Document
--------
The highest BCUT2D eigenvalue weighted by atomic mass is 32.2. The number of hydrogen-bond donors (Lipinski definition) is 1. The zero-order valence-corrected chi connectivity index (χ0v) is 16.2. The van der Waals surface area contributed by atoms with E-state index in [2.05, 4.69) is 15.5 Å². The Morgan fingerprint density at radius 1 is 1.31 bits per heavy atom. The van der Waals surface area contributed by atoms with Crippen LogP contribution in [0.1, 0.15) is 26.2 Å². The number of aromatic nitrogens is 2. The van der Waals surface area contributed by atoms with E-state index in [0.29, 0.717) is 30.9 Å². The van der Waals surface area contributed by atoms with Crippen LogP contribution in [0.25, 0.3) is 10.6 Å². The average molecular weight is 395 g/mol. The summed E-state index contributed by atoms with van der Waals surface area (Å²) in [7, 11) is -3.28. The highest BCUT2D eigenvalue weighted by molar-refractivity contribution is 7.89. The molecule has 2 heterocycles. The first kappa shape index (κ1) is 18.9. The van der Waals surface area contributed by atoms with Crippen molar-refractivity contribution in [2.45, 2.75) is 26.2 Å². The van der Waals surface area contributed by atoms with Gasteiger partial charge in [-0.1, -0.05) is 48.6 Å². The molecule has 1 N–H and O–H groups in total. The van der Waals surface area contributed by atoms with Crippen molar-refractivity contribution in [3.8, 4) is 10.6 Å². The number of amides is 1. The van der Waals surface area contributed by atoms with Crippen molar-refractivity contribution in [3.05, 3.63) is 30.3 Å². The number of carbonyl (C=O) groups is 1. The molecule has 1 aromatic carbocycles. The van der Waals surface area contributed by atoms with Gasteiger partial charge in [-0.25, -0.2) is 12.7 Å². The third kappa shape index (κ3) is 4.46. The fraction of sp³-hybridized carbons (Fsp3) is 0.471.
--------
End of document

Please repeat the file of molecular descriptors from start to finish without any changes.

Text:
The highest BCUT2D eigenvalue weighted by atomic mass is 32.2. The number of hydrogen-bond donors (Lipinski definition) is 1. The zero-order valence-corrected chi connectivity index (χ0v) is 16.2. The van der Waals surface area contributed by atoms with E-state index in [2.05, 4.69) is 15.5 Å². The Morgan fingerprint density at radius 1 is 1.31 bits per heavy atom. The van der Waals surface area contributed by atoms with Crippen LogP contribution in [0.1, 0.15) is 26.2 Å². The number of aromatic nitrogens is 2. The van der Waals surface area contributed by atoms with E-state index in [0.29, 0.717) is 30.9 Å². The van der Waals surface area contributed by atoms with Crippen LogP contribution in [0.25, 0.3) is 10.6 Å². The average molecular weight is 395 g/mol. The summed E-state index contributed by atoms with van der Waals surface area (Å²) in [7, 11) is -3.28. The highest BCUT2D eigenvalue weighted by molar-refractivity contribution is 7.89. The molecule has 2 heterocycles. The first kappa shape index (κ1) is 18.9. The van der Waals surface area contributed by atoms with Crippen molar-refractivity contribution in [2.45, 2.75) is 26.2 Å². The van der Waals surface area contributed by atoms with Gasteiger partial charge in [-0.1, -0.05) is 48.6 Å². The molecule has 1 N–H and O–H groups in total. The van der Waals surface area contributed by atoms with Crippen molar-refractivity contribution in [3.8, 4) is 10.6 Å². The number of amides is 1. The van der Waals surface area contributed by atoms with Crippen molar-refractivity contribution in [3.05, 3.63) is 30.3 Å². The number of carbonyl (C=O) groups is 1. The molecule has 1 aromatic carbocycles. The van der Waals surface area contributed by atoms with Gasteiger partial charge in [-0.25, -0.2) is 12.7 Å². The third kappa shape index (κ3) is 4.46. The fraction of sp³-hybridized carbons (Fsp3) is 0.471.